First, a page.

Role of ‘Nishkama Karma’ in Day to Day Life

Naturopathy, a system of life wherein man lives in harmony with the constructive principles of nature on the physical, mental, moral and spiritual planes of living, proposes Nishkama Karma as the most perfect way to reduce stress and to maintain the well being of the person. Nishkama Karma is the non-attachment to the result of personal actions in life, but rather focusing on doing such actions with selfless and loving motives. In simple words, Nishkama karma refers to self-less or desire-less action. It is an action performed without expecting anything and it considers Karma Yoga as the perfect way to attain liberation.

The concept of Nishkama Karma has been plotted by many philosophers. They have interpreted it as a spiritual ideal for centuries. Sakam Karma and Nishkama Karma are two aspects of Karma Yoga. The word Karma comes from the root word “Kama” which means desires. It also has its roots in the word kriya which means to do. In the act of Nishkama Karma, one has no selfish motivation in committing an act and does it just for the well-being of the others. It focuses on giving with love, devotion and happiness. Selfless service bears fruits similar to Raja Yoga, Bhakti Yoga and Gyana Yoga.

When one is not attached to the consequences of one’s actions, he/she will gradually and ultimately be freed from the bondage of Karma and this has a lot of implications on the mental health of a person. Being not attached to desires and expectations, one is free from tensions, anxieties and worries and would be able to live in the present.

The concept of Nishkama Karma proclaimed in Karma yoga in Bhagavat Gita (one of the holy books of Hinduism) is a path to liberation. In Gita, Lord Krishna advises Arjuna to follow this principle to be happy and satisfied in life.Such a state of mind would eventually help one to be free from tensions and anxieties.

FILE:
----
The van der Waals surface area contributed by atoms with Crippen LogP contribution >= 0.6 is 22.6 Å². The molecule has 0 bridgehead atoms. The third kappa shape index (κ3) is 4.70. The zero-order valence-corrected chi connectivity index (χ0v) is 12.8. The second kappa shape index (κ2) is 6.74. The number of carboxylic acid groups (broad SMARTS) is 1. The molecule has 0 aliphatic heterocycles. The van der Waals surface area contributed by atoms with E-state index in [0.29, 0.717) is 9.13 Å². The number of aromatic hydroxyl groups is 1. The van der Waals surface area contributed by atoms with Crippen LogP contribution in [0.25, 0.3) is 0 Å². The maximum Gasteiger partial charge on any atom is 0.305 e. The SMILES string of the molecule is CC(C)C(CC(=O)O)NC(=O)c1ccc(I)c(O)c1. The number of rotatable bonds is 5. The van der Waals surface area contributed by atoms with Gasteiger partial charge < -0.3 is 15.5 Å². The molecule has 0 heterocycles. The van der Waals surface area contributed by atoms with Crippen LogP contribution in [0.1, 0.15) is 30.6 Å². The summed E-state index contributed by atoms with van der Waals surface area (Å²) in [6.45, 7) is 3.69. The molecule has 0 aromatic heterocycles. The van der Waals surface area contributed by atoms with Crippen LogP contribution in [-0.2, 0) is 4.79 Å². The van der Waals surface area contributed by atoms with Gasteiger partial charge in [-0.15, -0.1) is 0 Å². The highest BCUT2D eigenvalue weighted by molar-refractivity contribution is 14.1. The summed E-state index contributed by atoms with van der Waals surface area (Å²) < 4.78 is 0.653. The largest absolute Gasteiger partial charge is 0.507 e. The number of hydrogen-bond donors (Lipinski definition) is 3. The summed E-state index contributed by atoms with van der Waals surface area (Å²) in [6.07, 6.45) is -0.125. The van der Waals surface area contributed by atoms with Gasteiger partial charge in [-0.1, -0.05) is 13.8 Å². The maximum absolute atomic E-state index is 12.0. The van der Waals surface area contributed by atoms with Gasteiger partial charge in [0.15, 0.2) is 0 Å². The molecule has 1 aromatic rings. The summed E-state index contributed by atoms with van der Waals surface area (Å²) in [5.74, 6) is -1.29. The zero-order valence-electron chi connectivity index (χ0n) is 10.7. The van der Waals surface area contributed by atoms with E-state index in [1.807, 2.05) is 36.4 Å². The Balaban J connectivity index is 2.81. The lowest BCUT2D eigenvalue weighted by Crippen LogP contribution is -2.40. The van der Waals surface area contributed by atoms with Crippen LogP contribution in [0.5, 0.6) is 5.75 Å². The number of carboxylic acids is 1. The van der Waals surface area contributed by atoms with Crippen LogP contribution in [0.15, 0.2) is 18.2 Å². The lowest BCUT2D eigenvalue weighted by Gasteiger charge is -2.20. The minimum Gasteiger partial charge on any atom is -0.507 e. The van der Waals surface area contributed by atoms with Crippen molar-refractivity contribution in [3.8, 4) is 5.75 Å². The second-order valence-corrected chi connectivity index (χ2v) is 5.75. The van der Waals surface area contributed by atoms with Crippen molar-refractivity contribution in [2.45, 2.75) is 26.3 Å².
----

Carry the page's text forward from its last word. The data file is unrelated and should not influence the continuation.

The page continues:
The same concept has also been explained in the Chandogya Upanishad which is assumed to have been composed between the 8th and the 6th century BCE, where this state of mind is explained in the single phrase of Thathwamasi or Tat TvamAsi ( translated as ‘You are that,’ or ‘That you are’).

When Svetaketu asked his father Uddalaka about the almighty (Para Brahma), Uddalaka answered him pronouncing this great truth: Thathwamasi or Tat TvamAsi. Even Svetaketu did not understand what his father meant as he could not comprehend the fact that he himself contained the God whom he was searching his whole life. How was it even possible that he contained that ultimate power which controlled the entire Universe?

Uddalaka later explained that each person was part of that great power whom we call as God and that the search for this great entity starts and ends in each person. These words uttered by that great Yogi eventually became a key principle for seeking truth and the meaning of existence.Thus, in order to find the true knowledge, one must drop the searching and be aware of one’s own nature, thus being able to find the truth and the meaning of existence.

All these revelations stress on the importance of gaining the real self by dropping the idea of self thereby alleviating all kinds of divisions and making all polarities meet together.